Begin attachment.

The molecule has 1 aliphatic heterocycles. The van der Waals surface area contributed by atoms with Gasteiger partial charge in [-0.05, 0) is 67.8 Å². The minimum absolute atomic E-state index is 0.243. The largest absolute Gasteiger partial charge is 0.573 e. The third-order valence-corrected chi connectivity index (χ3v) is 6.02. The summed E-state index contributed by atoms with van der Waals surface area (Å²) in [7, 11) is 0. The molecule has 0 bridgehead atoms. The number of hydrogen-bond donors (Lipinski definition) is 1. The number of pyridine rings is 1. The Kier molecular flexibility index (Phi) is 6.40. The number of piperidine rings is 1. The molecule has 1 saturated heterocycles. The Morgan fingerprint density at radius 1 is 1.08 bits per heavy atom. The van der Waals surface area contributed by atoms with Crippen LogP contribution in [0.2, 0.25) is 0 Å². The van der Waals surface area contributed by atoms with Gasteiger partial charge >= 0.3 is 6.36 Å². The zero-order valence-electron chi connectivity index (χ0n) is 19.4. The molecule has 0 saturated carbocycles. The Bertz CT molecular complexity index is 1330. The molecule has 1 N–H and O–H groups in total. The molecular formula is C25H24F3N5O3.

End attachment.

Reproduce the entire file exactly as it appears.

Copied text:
The molecule has 1 aliphatic heterocycles. The van der Waals surface area contributed by atoms with Gasteiger partial charge in [-0.05, 0) is 67.8 Å². The minimum absolute atomic E-state index is 0.243. The largest absolute Gasteiger partial charge is 0.573 e. The third-order valence-corrected chi connectivity index (χ3v) is 6.02. The summed E-state index contributed by atoms with van der Waals surface area (Å²) in [7, 11) is 0. The molecule has 0 bridgehead atoms. The number of hydrogen-bond donors (Lipinski definition) is 1. The number of pyridine rings is 1. The Kier molecular flexibility index (Phi) is 6.40. The number of piperidine rings is 1. The molecule has 1 saturated heterocycles. The Morgan fingerprint density at radius 1 is 1.08 bits per heavy atom. The van der Waals surface area contributed by atoms with Crippen LogP contribution in [0.2, 0.25) is 0 Å². The van der Waals surface area contributed by atoms with Gasteiger partial charge >= 0.3 is 6.36 Å². The zero-order valence-electron chi connectivity index (χ0n) is 19.4. The molecule has 0 saturated carbocycles. The Bertz CT molecular complexity index is 1330. The molecule has 1 N–H and O–H groups in total. The molecular formula is C25H24F3N5O3.